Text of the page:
A stately leading lady who projects intelligence, Jill Eikenberry became famous as the female law partner Ann Kelsey on the long-running NBC drama "L. A. Law" (1986-94), alongside her real-life husband Michael Tucker. Born in Connecticut and raised in Wisconsin and Missouri, Eikenberry was studying anthropology when a friend encouraged her to audition at Yale. By 1970, Eikenberry was a member of the Arena Stage where she met Tucker (whom she married in 1973). Within a few years, the couple had relocated to Manhattan where Eikenberry made her Broadway debut in "All Over Town" (1974), directed by Dustin Hoffman. She garnered praise for her performance as Kate, who dreams of a career as lawyer for the Justice Department, in Wendy Wasserstein's "Uncommon Women and Others" (which she reprised in a 1978 PBS broadcast) and for her musical turn as suffragette Victoria Woodhull in "Onward, Victoria" (1980). Eikenberry earned an OBIE Award for her work in "Lemon Sky" and "Life Under Water" in 1986.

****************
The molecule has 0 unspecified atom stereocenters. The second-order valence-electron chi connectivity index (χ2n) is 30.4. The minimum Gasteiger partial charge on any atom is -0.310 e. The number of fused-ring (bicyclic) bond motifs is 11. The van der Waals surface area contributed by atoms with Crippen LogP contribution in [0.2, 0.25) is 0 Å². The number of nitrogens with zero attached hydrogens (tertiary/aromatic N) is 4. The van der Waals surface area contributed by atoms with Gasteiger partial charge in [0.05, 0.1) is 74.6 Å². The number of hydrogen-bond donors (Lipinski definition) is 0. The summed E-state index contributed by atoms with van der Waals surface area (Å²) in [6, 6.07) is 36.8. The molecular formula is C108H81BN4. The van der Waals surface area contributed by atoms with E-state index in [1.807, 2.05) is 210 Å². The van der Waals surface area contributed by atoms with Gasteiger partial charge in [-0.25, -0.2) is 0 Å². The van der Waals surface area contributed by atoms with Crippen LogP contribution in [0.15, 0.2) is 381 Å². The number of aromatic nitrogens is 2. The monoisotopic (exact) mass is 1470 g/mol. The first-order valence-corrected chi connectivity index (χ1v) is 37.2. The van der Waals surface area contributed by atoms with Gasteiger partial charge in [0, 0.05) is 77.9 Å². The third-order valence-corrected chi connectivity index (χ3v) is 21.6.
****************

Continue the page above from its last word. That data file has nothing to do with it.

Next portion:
TV and films beckoned in the late 70s and Eikenberry debuted on the big screen as part of the ensemble of Joan Micklin Silver's look at alternative journalism, "Between the Lines" (1977). She has only a handful of other features to her credit, like her one scene in "An Unmarried Woman" (1978), as a friend who meets Jill Clayburgh at a Chinese restaurant and the more substantial role of the snooty fiancee of Dudley Moore's "Arthur" (1981). In "The Manhattan Project" (1986), Eikenberry was the mother of teenager (Christopher Collett) who manufactures a nuclear reactor. The small screen has offered more diversity and challenges, mostly in meaty dramas. A change of pace found Eikenberry joined Judith Light and Sandy Duncan in "My Boyfriend's Back" (NBC, 1989), a musical comedy-drama about the reunion of teen girl group, with Eikenberry as the lead singer and the one least interested in performing again. She co-produced and starred in "Living a Lie" (NBC, 1991), playing a woman who comes to realize her husband isn't what she thought he was. She also frequently teamed with her husband, generally portraying spouses, in such efforts as "A Family Again" (ABC, 1988) and "Gone Away in a Heartbeat" (CBS, 1996). Eikenberry served as a frequent host of TV specials, including "Destined to Live" (1988), a documentary about breast cancer which she co-produced.